Ever since the depressing third season of Grey’s Anatomy, and continuing into this season, the show that I once so loved seemed to have lost its luster. I know this is blasphemy to all the Grey’s Anatomy faithful out there, but there was way too much emphasis on Meredith’s inability to commit and Izzie’s obsession with herself, and not enough girl power or Justin Chambers‘ black wifebeater.

How 'Grey's Anatomy' Got its Groove Back

But last Thursday’s fourth season finale of Grey’s Anatomy changed everything. Shonda Rhimes and company really stepped up and brought us two hours of television that was pitch-perfect in almost every conceivable way. (I say “almost” because I still think that Shonda and her merry band of writers still have a Hummer-sized blindspot for Derek Shepherd’s douchebaggery, but I’ll get to that in a little bit.)

I’m usually loathe to make grand, sweeping statements such as “That was the best episode EVER,” but “Freedom” really was the best episode of the entire season. We learned that Bailey (Chandra Wilson) can, in fact, be even cooler, with an encyclopedic knowledge of Star Wars to go along with her medical expertise. She also came to the realization that she can’t continue to do everything and, as a result, gave up the free clinic to Izzie. It’s not weakness that made her give up the clinic; it’s realizing how she can be a better surgeon and a better parent. Admittedly, the clinic was a silly plot contrivance anyway, and I’m glad to see that it won’t be taking up any more of Bailey’s precious time.

It’s almost impossible for me to catalog all the greatness that existed in the season finale, but I’ll try. Meredith made progress in therapy. She has mommy issues like nobody’s business, but she was able to come to terms with her mother’s suicide attempt and learned that she must try to be extraordinary in love, not just in her career. Cristina (Sandra Oh) got her mojo back via sparkle pager. Callie (Sara Ramirez) embraced her nascent homosexual lust and laid a big wet one on right on Hahn’s (Brooke Smith’s) lips, as Mark Sloan (Eric Dane) looked on lustily. George (T.R. Knight) finally stopped being everybody’s bitch, thanks to Lexie, and asked to take the intern exam over again. Lexie (Chyler Leigh) was amazingly entertaining and endearing, sneaking into the Chief’s files and memorizing everything. The absentminded kiss that George planted on her will no doubt gain significance next season. Alex (Justin Chambers) finally showed his vulnerable side, breaking down crying and reaching out to Izzie. Even Izzie (Katherine Heigl) had her moments. She stepped in and laid down the law to Alex about Ava, calling in a psych consult like any competent doctor would have done.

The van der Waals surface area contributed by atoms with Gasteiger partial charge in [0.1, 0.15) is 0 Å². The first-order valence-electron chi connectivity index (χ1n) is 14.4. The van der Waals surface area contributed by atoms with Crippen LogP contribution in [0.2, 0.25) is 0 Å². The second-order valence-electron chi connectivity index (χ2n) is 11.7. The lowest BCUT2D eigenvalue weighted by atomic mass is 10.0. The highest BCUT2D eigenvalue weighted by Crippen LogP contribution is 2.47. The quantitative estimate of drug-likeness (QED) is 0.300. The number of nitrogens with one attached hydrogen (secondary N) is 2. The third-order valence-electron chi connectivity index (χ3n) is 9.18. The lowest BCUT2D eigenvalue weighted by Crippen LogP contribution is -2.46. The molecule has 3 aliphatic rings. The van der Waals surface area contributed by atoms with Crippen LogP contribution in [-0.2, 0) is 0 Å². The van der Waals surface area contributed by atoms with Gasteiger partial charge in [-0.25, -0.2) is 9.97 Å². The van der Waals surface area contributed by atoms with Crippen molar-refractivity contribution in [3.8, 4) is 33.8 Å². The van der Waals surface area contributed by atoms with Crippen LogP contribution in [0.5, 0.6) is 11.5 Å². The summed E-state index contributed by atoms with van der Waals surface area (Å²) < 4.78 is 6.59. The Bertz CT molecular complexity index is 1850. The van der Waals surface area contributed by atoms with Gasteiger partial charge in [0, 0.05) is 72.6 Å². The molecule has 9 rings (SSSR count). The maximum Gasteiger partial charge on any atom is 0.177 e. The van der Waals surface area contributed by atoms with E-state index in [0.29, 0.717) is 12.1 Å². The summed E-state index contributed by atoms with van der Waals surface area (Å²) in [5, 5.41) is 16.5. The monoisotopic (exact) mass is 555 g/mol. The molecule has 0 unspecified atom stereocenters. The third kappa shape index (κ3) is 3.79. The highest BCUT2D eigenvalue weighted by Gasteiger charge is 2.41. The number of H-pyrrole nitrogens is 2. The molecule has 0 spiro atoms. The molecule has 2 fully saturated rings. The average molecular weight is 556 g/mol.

The only character who did not make me love him was Derek Shepherd (Patrick Dempsey). How this character is still Shonda’s golden child is beyond me. Yes, we get it. He’s tormented by his love for Meredith, but that does not give him the right to lash out at her when his clinical trial patients are dying. If things don’t go absolutely the way he wants them to, then he refuses to cooperate. How immature can this man possibly be? No amount of heavily styled hair or blue-blue-blue eyes is going to make me warm up to him unless he admits to being the needy, desperate one in the relationship.

At the end of the episode, Meredith tells Derek that she’s not sure that she can even trust him, but she’s going to try to move past her dark and twistiness in order to be whole again. Well, that’s exactly how I feel about Grey’s Anatomy. Grey’s Anatomy has come up short for me so many times in the past, and I’m not sure if I completely trust it not to disappoint me again. But just as Meredith promises to work through her issues, just as she allows herself to open up to the possibility that she and Derek can have their happily ever after, so too must I try to overcome any disappointment I’ve harbored in the past and look forward to a fresh new season of hot doctors hooking up in elevators.

-Debbie Chang, BuddyTV Staff Writer
(Image courtesy of ABC)



Staff Writer, BuddyTV